Starsky & Hutch (2004): The Remake Revolution #TBT

Before?SWAT, Hawaii Five-O, MacGuyver, Lethal Weapon,?and?Magnum P.I.?were remade as television dramas, studios seemed fascinated with remaking old television shows into slightly more offbeat films. In between films like I, Spy,?and later films like?The A-Team?and?21 Jump Street,?Starsky & Hutch?took the old 1970s buddy cop show and twisted it, hard. Thanks to Warner Archive Collection, the Blu-ray allows audiences to dive back into a world where Ben Stiller and Owen Wilson are crime-stopping cops… sometimes.

Stiller plays straight-laced detective David Starsky and Wilson plays his new (criminally-infused) partner Ken “Hutch” Hutchinson. The two of them have completely different takes on how to combat crime, from opposite ends of the spectrum which might not even be in the same book of police procedural. Starsky is all rules and no nonsense, shoot first and write a report later; Hutch wants to soften every blow and maybe even make a little extra money on the way. But they’re still driving around in the red and white Gran Torino.

Tracking crime in fictional Bay City, Starsky and Hutch end up on the trail of crime boss and cocaine dealer Reese Feldman (Vince Vaughn), whose politeness and violence comically clash. Feldman is pushing “New Coke,” a tasteless and odorless version of cocaine developed by Kevin Justsum (Jason Bateman). Snoop Dogg gets involved as informant Huggy Bear, while some peripheral characters have had bigger roles since and provide some spice on the side, like Chris Penn, Terry Crews, Patton Oswalt, Amy Smart, Carmen Elektra, Juliette Lewis, and … Will Ferrell.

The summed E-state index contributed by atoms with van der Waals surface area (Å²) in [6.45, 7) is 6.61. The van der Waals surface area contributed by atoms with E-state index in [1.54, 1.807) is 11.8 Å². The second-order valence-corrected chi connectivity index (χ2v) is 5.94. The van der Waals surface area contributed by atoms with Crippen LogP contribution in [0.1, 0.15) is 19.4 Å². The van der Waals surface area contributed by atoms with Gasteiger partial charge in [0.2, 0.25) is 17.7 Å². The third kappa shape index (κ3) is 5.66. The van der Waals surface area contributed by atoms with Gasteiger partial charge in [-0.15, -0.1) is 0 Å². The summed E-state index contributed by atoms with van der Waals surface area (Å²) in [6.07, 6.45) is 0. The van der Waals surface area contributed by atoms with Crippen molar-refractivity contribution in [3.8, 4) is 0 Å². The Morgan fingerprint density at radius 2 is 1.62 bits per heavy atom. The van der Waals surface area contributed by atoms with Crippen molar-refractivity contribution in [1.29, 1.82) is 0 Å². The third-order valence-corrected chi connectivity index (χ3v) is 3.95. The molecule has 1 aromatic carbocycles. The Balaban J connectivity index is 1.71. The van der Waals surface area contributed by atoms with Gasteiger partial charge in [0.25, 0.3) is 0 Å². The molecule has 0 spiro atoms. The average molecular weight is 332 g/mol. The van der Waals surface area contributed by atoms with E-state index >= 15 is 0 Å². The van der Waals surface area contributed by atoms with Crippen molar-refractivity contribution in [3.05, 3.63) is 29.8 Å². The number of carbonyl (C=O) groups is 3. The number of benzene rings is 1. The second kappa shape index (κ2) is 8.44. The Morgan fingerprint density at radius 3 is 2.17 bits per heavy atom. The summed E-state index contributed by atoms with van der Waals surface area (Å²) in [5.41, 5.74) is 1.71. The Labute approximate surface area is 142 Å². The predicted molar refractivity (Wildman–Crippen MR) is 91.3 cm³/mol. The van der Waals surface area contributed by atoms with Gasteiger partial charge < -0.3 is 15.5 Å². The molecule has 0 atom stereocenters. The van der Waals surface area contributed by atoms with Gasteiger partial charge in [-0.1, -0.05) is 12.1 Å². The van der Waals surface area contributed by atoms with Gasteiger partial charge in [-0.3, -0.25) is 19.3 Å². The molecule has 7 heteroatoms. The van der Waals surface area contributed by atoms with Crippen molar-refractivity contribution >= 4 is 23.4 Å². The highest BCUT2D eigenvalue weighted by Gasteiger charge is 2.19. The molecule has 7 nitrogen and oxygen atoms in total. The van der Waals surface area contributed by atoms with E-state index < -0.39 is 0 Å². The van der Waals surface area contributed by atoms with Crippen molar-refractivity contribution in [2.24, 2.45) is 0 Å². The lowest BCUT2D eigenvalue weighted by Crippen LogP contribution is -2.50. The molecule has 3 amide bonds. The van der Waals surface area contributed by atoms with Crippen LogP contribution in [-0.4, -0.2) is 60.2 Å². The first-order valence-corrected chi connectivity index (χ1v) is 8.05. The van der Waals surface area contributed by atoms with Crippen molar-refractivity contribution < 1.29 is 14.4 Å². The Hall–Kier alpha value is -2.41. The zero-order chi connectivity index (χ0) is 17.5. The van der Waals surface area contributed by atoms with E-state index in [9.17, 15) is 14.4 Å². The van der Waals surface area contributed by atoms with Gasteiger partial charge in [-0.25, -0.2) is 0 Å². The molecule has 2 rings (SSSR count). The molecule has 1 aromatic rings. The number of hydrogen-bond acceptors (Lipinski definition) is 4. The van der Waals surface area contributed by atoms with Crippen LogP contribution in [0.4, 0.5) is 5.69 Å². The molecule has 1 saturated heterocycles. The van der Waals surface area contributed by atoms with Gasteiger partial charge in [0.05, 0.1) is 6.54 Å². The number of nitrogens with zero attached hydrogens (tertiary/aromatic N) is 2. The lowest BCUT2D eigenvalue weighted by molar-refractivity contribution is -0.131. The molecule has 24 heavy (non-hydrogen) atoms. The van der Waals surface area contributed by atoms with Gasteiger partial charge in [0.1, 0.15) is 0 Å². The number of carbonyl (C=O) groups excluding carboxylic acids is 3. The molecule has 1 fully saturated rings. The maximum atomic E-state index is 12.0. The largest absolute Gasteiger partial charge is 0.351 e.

Todd Philips, the writer and director who connects the dots here, was fresh off his?Old School?success, prior to his run with?Borat, The Hangover?films, and?Due Date. But while the characters are ripped from the 1970s original and the film is set in the 1970s, this has a completely Philipsian feel, mashing the ridiculous and the mundane, the absolutely hilarious and the deeper-than-expected heart. Don’t expect to get any huge life lessons out of this one, but the overall package is significantly more than the sum of its parts.

Did I mention there’s a classic Gran Torino?

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